• In the same month, the newly built international air cargo complex of the Lokpriya Gopinath Bordoloi International Airport, Guwahati, was operationalised. The cargo complex has an annual capacity of catering to over 8,000 million tonnes (mt) of cargo.
  • In January 2019, the Punjab government signed an MoU with AAI Cargo Logistics and Allied Services (AAICLAS) for operations and maintenance of the cargo terminal at Amritsar airport. According to the MoU, the Airports Authority of India will operate and manage the perishable cargo facility at the airport. The facility has been operational since 2013. The MoU was signed to boost agricultural exports from Punjab and its neighbouring states with cargo flights expected to begin in the near future.
  • SpiceXpress, the air cargo arm of SpiceJet, announced the launch of its dedicated freighter services between Guwahati and Hong Kong in February 2019 and between Mumbai and Sharjah in August 2019. Initially, SpiceXpress will operate a weekly flight between Guwahati and Hong Kong. The company has deployed its Boeing 737 freighter on both the routes with an approximate carrying capacity of 18 tonnes. The freighter will carry palletised cargo, dangerous goods, odd-size cargo, aerosols, power banks and batteries, speakers and consignments with magnetic content and liquids. Meanwhile, SpiceXpress has also launched a new narrow-body domestic freighter service between Chennai, Hyderabad, Delhi, Mumbai and Bengaluru. The aircraft, operating six days a week, has the capacity to carry approximately 20 mt of cargo.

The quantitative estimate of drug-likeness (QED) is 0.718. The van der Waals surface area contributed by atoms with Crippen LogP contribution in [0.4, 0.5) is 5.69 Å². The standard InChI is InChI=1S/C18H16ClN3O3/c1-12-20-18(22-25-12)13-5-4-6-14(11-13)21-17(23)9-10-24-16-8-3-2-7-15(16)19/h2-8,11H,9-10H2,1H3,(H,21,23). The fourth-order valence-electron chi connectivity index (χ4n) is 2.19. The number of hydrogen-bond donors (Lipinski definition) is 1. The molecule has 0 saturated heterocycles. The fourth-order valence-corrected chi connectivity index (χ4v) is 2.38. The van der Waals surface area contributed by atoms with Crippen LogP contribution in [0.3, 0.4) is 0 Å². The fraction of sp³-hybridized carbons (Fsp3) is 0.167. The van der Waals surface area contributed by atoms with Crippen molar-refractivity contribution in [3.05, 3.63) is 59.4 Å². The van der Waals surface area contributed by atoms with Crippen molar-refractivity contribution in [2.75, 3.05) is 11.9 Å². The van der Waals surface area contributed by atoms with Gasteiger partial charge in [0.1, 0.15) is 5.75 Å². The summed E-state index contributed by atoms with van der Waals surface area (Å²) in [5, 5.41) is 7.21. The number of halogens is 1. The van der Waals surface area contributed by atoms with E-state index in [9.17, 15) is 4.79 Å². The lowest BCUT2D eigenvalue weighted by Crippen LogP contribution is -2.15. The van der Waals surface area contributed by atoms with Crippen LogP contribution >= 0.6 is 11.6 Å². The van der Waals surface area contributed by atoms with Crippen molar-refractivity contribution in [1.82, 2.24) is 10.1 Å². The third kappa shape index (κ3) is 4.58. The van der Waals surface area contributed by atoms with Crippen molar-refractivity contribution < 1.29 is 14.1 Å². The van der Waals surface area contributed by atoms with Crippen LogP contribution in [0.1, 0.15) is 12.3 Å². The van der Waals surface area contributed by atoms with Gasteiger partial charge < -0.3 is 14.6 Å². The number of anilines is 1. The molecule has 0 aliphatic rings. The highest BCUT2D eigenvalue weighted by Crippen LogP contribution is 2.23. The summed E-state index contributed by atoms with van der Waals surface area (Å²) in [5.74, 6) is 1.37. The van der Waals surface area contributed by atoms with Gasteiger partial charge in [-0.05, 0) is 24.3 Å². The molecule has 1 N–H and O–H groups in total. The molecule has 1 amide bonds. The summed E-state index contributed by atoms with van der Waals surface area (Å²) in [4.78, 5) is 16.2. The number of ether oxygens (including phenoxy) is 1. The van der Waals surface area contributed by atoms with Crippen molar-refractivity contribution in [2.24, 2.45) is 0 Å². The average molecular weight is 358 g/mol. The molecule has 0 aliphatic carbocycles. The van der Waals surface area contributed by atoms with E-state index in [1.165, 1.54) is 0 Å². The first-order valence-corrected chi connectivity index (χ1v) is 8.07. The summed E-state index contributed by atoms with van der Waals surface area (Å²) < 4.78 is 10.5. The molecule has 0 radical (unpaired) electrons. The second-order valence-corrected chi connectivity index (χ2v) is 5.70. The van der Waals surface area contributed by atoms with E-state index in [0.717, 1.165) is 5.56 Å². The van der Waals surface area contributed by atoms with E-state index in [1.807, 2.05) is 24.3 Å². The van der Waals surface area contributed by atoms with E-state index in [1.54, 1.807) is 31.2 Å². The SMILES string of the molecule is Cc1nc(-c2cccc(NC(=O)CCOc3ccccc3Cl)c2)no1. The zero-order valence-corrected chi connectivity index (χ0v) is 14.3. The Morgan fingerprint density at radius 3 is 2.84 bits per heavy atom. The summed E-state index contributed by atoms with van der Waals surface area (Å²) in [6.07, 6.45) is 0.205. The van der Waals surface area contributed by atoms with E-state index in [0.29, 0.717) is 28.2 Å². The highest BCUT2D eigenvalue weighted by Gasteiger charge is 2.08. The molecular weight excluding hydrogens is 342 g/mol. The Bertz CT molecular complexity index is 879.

• Delhi airport will be the first to have a dedicated cargo road for uninterrupted movement of cargo vehicles to Delhi airport’s cargo complex via National Highway-8. The dedicated cargo road will also give vehicles direct access to the cargo terminals and air cargo logistics centre, including the upcoming cargo city. Meanwhile, Delhi International Airport Limited has raised Rs 20 billion from real estate monetisation, and this will help fund its expansion plan. The proposed development work at the airport includes expanding the three existing terminals, adding a new passenger terminal and cargo terminal, building a cargo city/village, and developing a new runway and taxiway at an investment of Rs 160 billion.
  • National carrier Air India has adopted the Unisys Digistics integrated logistics software suite to create a connected and automated cargo ecosystem for consistent and accurate data across the organisation. While Air India has been using Unisys technology for approximately 30 years, the new system will leverage advanced analytics for booking and accounting to help improve cash flow for the airline while creating greater transparency related to shipment status for the airline’s cargo clients.
  • In September 2018, Air India SATS Airport Services Private Limited (AISATS) launched a new shipment tracking platform that uses radio frequency identification technology for its cargo handling operations at the Kempegowda International Airport, Bengaluru. AISATS is the first air cargo terminal operator to deploy this technology for improved real-time cargo tracking.

In sum

As per CRISIL, domestic airfreight demand is expected to touch 1.1 mt by 2024-25, growing at a compound annual growth rate of 7-9 per cent, propelled by rapidly growing e-commerce activity, increasing capacity of airports and improving airline connectivity to smaller cities. With the growth of e-commerce, there is a possibility of freighters being introduced in large numbers on the domestic sector. Meanwhile, the privatisation of airports is expected to significantly increase exim cargo. This, in turn, will provide a boost to the overall volume of trade and foreign exchange earnings. In the long term, increased freight concentration on select routes, integration with global freighters, and in-house logistics requirements will ensure growth of the airfreight segment.